What is the Domus Aurea?
Here is a short introduction from the website. Fascinating history!
Take a look at this drawing which shows the remains which are four times the size of a US football field and they contain wall decorations and frescoes in an area 30 times the size of the Sistine Chapel! Would have been wonderful to see this in its grandeur. However Nero’s successors tried to wipe out any trace of Nero, including this grand architectural achievement.
Now let’s take a tour of the remains which we were fortunate enough to attend. The site is open to the public only a few months a year. Tours in English are limited. So we have decided to post lots of detailed images so our visitors can get a glimpse of this remarkable history. Here is a quick view of the various rooms we viewed. The story is:
“Sunlight flooded the rooms opening onto this southern front, but even inside the complex light penetrated into the rooms through peristyles and courtyards, as well as through windows opening into the walls and vaults.
This fundamental feature of the architectural project was definitively lost when Trajan turned the building into a vast underground container, filled with earth and rubble and reinforced with massive walls that cut through the larger rooms; it served as a foundation for the bath complex built on the summit of the hill.”
The Octagonal Room
This was the most impressive area of the Domus. Theories are that it was a “party” room or a room where ceremonies and rituals were performed. The dome in the Pantheon is said to be patterned after this one.
It is astonishing that anything has survived almost two thousands years. Yet in many places we can see the original paint of the Roman artists. Michelangelo and Raphael, among others were inspired by the art. They lowered themselves down on ropes, carrying candles and art materials so they could copy the ancient masterpieces.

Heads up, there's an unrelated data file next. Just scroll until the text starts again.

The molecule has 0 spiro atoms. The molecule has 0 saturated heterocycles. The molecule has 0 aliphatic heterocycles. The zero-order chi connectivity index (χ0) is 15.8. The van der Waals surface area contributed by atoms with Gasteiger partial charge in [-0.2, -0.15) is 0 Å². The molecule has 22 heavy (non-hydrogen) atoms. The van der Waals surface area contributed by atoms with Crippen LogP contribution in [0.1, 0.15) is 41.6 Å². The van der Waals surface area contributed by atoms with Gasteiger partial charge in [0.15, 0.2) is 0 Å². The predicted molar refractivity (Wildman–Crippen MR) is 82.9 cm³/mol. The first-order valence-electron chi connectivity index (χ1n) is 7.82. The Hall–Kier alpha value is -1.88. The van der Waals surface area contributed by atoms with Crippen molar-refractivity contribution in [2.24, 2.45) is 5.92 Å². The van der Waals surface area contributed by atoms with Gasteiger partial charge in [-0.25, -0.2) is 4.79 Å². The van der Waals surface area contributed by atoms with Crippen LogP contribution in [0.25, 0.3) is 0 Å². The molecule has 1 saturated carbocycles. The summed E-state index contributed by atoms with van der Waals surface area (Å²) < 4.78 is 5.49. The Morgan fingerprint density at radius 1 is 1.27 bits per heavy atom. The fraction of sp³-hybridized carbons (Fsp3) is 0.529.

“Nero’s palace was first frequented in the Renaissance; by lowering themselves down from ground level, numerous artists managed to copy the subjects depicted on the vaults of many rooms that, still full of earth, looked like true grottoes. The books of copies circulated in Rome and, soon after, outside the city as well, leading to the dissemination of all those fantastic motifs known as “grotesques” which from then on were replicated in new paintings, sculptures and even on pottery.
Despite some differences with respect to what now survives, these antique drawings are of great help in reconstructing the original design of the painted decorations.
In this part of the palace, whose paintings are generically inspired by Greek mythology, the use of stucco is sparing and illusionistic architectural perspectives are rare; the characteristic feature of the paintings is the extremely fine detail of the decorative motifs, repeated in such a variety of combinations that they prevail over the figurative scenes.
The walls with a black, red or dark yellow background are generally subdivided by festoons, candelabra, plant tendrils or garlands into frames with small figurative panels at their centre; the surface of the vaults and lunettes, with a lace motif in a variety of colours, is reminiscent of the luxurious tapestries popular at the court of Alexandria, vividly described by ancient authors.”
See more wonderful ceiling art and decorations in the gallery below.